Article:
ganeshie8
  • ganeshie8
show that sum of the vectors drawn from center of a regular polygon to its vertices is 0
Mathematics
  • Stacey Warren - Expert brainly.com
Hey! We 've verified this expert answer for you, click below to unlock the details :)
SOLVED
At vero eos et accusamus et iusto odio dignissimos ducimus qui blanditiis praesentium voluptatum deleniti atque corrupti quos dolores et quas molestias excepturi sint occaecati cupiditate non provident, similique sunt in culpa qui officia deserunt mollitia animi, id est laborum et dolorum fuga. Et harum quidem rerum facilis est et expedita distinctio. Nam libero tempore, cum soluta nobis est eligendi optio cumque nihil impedit quo minus id quod maxime placeat facere possimus, omnis voluptas assumenda est, omnis dolor repellendus. Itaque earum rerum hic tenetur a sapiente delectus, ut aut reiciendis voluptatibus maiores alias consequatur aut perferendis doloribus asperiores repellat.
jamiebookeater
  • jamiebookeater
I got my questions answered at brainly.com in under 10 minutes. Go to brainly.com now for free help!
sdfgsdfgs
  • sdfgsdfgs
for regular polygon w even no. of vertices, it is easy to show the sum of vecto5rs from center to vertices is zero by symmetry... it can be proven by symmetry as well for odd no. of vertices but it is less obvious....hmmmm.....
dan815
  • dan815
all the vector sides of an n sided regular polygon centered around the origin can be rewritten was r*e^(2pi*k/n) k is an int from 1 to n and r is the length of each side by this definition we are producing vector from the fact that they are summing to 0
ganeshie8
  • ganeshie8
Consider an octagon for a concrete example with even number of vertices, |dw:1436576807411:dw| How do we use symmetry ?

Looking for something else?

Not the answer you are looking for? Search for more explanations.

More answers

dan815
  • dan815
|dw:1436576906626:dw|
ganeshie8
  • ganeshie8
@dan815 do you mean r*e^(\(\color{red}{i}\)2pi*k/n) ?
dan815
  • dan815
oh yes sry
ganeshie8
  • ganeshie8
so based on that i think the problem translates to proving \[\large \sum\limits_{k=0}^{n-1} e^{i2\pi k/n} = 0\]
dan815
  • dan815
yeah
sdfgsdfgs
  • sdfgsdfgs
|dw:1436577086602:dw|
dan815
  • dan815
what if its odd careful there
ganeshie8
  • ganeshie8
Ahh nice, so we always have opposite vectors for polygons with even number of vertices
sdfgsdfgs
  • sdfgsdfgs
@dan815 it can still be proven by symmetry for odd no. but its less obvious...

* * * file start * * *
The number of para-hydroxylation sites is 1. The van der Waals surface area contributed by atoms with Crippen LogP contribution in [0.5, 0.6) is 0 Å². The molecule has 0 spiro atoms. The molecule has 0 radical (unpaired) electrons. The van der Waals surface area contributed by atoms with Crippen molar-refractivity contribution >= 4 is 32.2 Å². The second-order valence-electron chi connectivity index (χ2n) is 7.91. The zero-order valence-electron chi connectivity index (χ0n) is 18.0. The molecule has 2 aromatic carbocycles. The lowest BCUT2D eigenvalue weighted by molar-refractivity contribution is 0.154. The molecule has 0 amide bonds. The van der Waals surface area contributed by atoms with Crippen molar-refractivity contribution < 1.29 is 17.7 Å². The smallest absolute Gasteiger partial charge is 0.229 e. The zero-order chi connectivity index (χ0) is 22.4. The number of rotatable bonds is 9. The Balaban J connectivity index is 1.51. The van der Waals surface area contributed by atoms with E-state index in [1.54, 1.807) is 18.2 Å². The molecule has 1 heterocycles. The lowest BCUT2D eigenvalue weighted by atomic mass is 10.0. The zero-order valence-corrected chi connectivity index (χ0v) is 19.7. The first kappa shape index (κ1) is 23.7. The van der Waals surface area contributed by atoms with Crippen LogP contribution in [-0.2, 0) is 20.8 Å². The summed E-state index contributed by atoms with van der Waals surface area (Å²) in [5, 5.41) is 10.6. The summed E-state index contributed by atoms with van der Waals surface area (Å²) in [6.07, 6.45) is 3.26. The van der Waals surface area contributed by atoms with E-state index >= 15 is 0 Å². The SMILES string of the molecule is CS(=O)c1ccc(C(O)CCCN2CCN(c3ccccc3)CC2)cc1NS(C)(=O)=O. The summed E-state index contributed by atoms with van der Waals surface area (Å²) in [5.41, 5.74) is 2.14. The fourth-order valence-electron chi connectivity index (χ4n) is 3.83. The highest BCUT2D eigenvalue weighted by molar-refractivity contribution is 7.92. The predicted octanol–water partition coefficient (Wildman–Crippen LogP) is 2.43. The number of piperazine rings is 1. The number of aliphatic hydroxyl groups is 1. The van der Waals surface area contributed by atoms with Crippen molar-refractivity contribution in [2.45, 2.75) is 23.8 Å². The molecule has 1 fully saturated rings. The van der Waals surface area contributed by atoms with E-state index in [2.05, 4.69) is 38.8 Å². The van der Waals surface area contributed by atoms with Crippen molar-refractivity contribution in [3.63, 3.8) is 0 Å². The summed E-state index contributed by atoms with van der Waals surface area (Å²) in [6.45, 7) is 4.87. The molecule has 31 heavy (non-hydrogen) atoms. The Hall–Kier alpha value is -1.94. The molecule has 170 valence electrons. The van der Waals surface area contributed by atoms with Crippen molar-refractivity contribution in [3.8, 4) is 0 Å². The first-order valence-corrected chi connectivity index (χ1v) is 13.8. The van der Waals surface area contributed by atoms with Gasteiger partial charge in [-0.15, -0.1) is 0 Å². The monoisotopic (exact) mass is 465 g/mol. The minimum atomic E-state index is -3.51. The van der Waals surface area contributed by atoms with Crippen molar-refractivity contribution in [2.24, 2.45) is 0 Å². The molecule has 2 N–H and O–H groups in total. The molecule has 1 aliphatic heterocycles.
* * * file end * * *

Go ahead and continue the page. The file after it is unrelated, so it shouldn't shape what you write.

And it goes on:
dan815
  • dan815
adding vectors to vectors with the same angle of separation between them and the angles add to 360 has to equal 0 another way to say that complex expression in words
geerky42
  • geerky42
*
dan815
  • dan815
or also like the outer angles of all regular polygon = 360
dan815
  • dan815
their sum
dan815
  • dan815
|dw:1436577429209:dw|
sdfgsdfgs
  • sdfgsdfgs
|dw:1436577289096:dw|
ganeshie8
  • ganeshie8
Building on dan's method using complex numbers, the vectors can be viewed as solutions to the equation \[\large x^n = r^n\] Clearly the sum of roots of the polynomial \(x^n-r^n\) is \(0\) so i think we're done ?
sdfgsdfgs
  • sdfgsdfgs
@ganeshie8 @dan815 nicely done! :)
dan815
  • dan815
you know kai actually found that equation randomly to generate any n sided regular polygon
ganeshie8
  • ganeshie8
yeah earlier i almost forgot we could use complex numbers here, that equation is same as the equation in vectors because we can treat complex numbers literally as 2D vectors
dan815
  • dan815
right
ganeshie8
  • ganeshie8
ofcourse wid some extra algebra as we cant multiply vectors like we multiply complex numbers
ganeshie8
  • ganeshie8
wonder if there is an useful interpretation dot product/cross product of complex numbers
sdfgsdfgs
  • sdfgsdfgs
btw - just realized that proving the y-componet all vectors in a regular polygon w odd no. of vertices by symmetry will be much less OBVIOUS than I had initially thought! so good that u guys have proven it by using complex nos.! :)
ganeshie8
  • ganeshie8
for even no. of vertices the symmetry argument worked like a charm as we found pairs of opposite vectors !
sdfgsdfgs
  • sdfgsdfgs
by lining up 1 of the vertices in the y-direction, the x-component of all other vectors (except the 1 pointing in y) in an odd-no polygon will equal out as the vectors will be in pair by symmetry. but showing the y-component of the vectors will add to zero is much tricky than i though.

Looking for something else?

Not the answer you are looking for? Search for more explanations.